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Potassium: Tips for People with Chronic Kidney Disease

What Is Potassium?

Potassium is a mineral that helps your nerves and muscles work the right way.

Why Is Potassium Important for People with CKD?

In some people with CKD, the kidneys may not remove extra potassium from the blood. Some medicines also can raise your potassium level. Your food choices can help you lower your potassium level.

How Do I Know My Potassium Is High?

People often do not feel any different when their potassium is high. Your health care provider will check the level of potassium in your blood and the medicines you take. The level of potassium in your blood should be between 3.5 and 5.0. (Normal range may vary.)

How Do I Lower Potassium in My Diet?

  • Eat smaller portions of foods high in protein at meals and for snacks: meat, poultry, fish, beans, dairy, and nuts.
  • Use spices and herbs in cooking and at the table. Salt substitutes often contain potassium and should not be used.
  • Potassium chloride can be used in place of salt in some packaged foods, like canned soups and tomato products. Limit foods with potassium chloride on the ingredient list.
  • Drain canned fruits and vegetables before eating.
  • If you have diabetes, choose apple, grape, or cranberry juice when your blood sugar goes down.
  • Choose fruits and vegetables that are lower in potassium. Have very small portions of foods that are higher in potassium, like one slice of tomato on a sandwich, a few slices of banana on cereal, or half of an orange.

Eat these foods:

  • White rice
  • White bread and pasta
  • Cooked rice and wheat cereals
  • Rice milk (not enriched)

Instead of these foods:

  • Brown and wild rice
  • Whole wheat bread and pasta
  • Bran cereals
  • Cow's milk

Fruits and Vegetables Lower in Potassium (200 mg or less*)


  • Apples/apple juice/applesauce
  • Apricots (canned)/apricot nectar
  • Berries
  • Cranberry juice
  • Fruit cocktail
  • Grapes/grape juice
  • Grapefruit/grapefruit juice
  • Honeydew melon
  • Lemons and limes
  • Mangoes
  • Papayas
  • Pears
  • Peaches
  • Plums
  • Pineapple
  • Rhubarb
  • Tangerines
  • Watermelon


  • Alfalfa sprouts
  • Bell peppers
  • Bamboo shoots (canned)
  • Broccoli (fresh)
  • Cabbage
  • Carrots
  • Cauliflower
  • Celery and onions (raw)
  • Corn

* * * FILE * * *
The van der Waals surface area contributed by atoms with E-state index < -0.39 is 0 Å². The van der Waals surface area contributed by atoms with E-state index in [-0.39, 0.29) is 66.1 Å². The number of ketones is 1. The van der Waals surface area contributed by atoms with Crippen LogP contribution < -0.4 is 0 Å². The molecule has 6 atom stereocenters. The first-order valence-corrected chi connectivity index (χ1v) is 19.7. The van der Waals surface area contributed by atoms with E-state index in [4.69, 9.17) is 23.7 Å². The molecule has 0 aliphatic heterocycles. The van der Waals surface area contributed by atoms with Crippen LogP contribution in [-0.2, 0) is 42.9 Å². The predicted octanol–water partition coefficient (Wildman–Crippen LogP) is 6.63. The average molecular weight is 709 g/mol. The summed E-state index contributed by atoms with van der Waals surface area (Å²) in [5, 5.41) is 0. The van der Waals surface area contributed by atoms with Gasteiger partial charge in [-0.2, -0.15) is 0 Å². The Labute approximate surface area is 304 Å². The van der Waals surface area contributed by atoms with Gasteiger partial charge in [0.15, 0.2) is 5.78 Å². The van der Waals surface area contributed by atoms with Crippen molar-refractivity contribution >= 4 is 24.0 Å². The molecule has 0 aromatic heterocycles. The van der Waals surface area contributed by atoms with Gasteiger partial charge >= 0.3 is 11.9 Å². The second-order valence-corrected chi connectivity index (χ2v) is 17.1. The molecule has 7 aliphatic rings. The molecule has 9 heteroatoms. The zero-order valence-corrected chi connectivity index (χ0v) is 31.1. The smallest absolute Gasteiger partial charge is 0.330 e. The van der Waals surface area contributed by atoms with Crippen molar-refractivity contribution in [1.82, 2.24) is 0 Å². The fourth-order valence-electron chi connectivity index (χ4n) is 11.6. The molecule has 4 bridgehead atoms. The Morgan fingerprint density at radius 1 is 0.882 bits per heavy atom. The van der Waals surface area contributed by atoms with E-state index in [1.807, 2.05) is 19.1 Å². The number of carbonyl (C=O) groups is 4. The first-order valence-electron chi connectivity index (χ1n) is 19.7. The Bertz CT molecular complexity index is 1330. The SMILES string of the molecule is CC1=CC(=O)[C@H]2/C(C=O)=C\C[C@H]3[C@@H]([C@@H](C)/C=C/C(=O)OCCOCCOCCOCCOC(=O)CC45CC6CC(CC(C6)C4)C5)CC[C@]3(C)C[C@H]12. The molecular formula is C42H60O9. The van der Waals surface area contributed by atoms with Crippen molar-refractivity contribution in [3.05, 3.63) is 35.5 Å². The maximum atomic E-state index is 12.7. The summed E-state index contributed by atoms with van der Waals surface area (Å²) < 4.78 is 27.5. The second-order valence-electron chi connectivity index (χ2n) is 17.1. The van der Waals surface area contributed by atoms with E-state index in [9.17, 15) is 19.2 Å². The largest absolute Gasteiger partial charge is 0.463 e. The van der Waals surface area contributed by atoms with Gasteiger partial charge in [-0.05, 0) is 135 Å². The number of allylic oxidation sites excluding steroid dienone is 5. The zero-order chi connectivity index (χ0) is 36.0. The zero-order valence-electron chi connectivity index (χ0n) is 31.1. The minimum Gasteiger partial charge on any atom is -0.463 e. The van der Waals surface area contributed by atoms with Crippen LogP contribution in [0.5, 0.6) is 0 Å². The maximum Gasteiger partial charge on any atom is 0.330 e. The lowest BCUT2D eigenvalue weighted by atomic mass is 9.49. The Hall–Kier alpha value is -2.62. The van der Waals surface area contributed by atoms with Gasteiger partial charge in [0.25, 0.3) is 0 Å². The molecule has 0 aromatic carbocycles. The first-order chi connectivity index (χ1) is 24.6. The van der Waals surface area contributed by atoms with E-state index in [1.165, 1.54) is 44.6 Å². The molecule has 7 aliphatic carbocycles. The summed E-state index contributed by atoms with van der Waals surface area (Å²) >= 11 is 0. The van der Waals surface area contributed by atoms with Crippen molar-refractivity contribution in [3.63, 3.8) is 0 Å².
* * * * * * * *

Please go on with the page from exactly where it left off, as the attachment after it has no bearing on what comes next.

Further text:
• Cucumber
  • Eggplant
  • Green beans
  • Kale
  • Lettuce
  • Mushrooms (fresh)
  • Okra
  • Summer squash (cooked)

Fruits and Vegetables Higher in Potassium (More than 200 mg*)


  • Apricots (fresh)
  • Bananas
  • Cantaloupe
  • Dates
  • Nectarines
  • Kiwi
  • Prunes/prune juice
  • Oranges/orange juice
  • Raisins


  • Acorn and butternut squash
  • Avocado
  • Baked beans
  • Beet and other greens
  • Broccoli (cooked)
  • Brussels sprouts (cooked)
  • Chard
  • Chile peppers
  • Mushrooms (cooked)
  • Potatoes
  • Pumpkin
  • Spinach (cooked)
  • Split peas, lentils, beans
  • Sweet potatoes, yams
  • Vegetable juice
  • Tomatoes/tomato juice/tomato sauce
*Potassium level is based on one serving. One serving of fruit is one small piece; ½ cup fresh, canned, or cooked fruit; ¼ cup dried fruit; or ½ cup juice. One serving of vegetables is ½ cup fresh or cooked vegetables, 1 cup raw leafy vegetables, or ½ cup juice.

This content is provided as a service of the National Institute of Diabetes and Digestive and Kidney Diseases (NIDDK), part of the National Institutes of Health. The NIDDK translates and disseminates research findings through its clearinghouses and education programs to increase knowledge and understanding about health and disease among patients, health professionals, and the public. Content produced by the NIDDK is carefully reviewed by NIDDK scientists and other experts.

This information is not copyrighted. The NIDDK encourages people to share this content freely.

February 6, 2013

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